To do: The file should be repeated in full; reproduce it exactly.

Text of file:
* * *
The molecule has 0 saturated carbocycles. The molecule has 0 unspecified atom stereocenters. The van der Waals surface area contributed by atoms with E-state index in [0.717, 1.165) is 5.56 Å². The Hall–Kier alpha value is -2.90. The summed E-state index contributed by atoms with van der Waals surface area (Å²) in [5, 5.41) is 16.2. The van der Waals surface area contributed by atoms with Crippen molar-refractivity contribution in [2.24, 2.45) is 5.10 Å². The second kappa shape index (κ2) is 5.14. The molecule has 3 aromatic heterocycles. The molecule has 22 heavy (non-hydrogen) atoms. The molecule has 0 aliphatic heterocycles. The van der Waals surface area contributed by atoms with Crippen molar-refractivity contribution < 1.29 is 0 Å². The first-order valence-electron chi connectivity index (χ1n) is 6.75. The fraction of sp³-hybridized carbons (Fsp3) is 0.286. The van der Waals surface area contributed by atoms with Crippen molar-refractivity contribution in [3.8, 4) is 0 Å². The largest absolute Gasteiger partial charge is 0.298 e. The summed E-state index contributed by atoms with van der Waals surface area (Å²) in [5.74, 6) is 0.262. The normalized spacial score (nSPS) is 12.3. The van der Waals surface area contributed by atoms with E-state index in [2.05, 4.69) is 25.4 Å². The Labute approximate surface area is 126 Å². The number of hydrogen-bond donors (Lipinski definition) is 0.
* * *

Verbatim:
The molecule has 0 saturated carbocycles. The molecule has 0 unspecified atom stereocenters. The van der Waals surface area contributed by atoms with E-state index in [0.717, 1.165) is 5.56 Å². The Hall–Kier alpha value is -2.90. The summed E-state index contributed by atoms with van der Waals surface area (Å²) in [5, 5.41) is 16.2. The van der Waals surface area contributed by atoms with Crippen molar-refractivity contribution in [2.24, 2.45) is 5.10 Å². The second kappa shape index (κ2) is 5.14. The molecule has 3 aromatic heterocycles. The molecule has 22 heavy (non-hydrogen) atoms. The molecule has 0 aliphatic heterocycles. The van der Waals surface area contributed by atoms with Crippen molar-refractivity contribution < 1.29 is 0 Å². The first-order valence-electron chi connectivity index (χ1n) is 6.75. The fraction of sp³-hybridized carbons (Fsp3) is 0.286. The van der Waals surface area contributed by atoms with Crippen molar-refractivity contribution in [3.8, 4) is 0 Å². The largest absolute Gasteiger partial charge is 0.298 e. The summed E-state index contributed by atoms with van der Waals surface area (Å²) in [5.74, 6) is 0.262. The normalized spacial score (nSPS) is 12.3. The van der Waals surface area contributed by atoms with E-state index in [2.05, 4.69) is 25.4 Å². The Labute approximate surface area is 126 Å². The number of hydrogen-bond donors (Lipinski definition) is 0.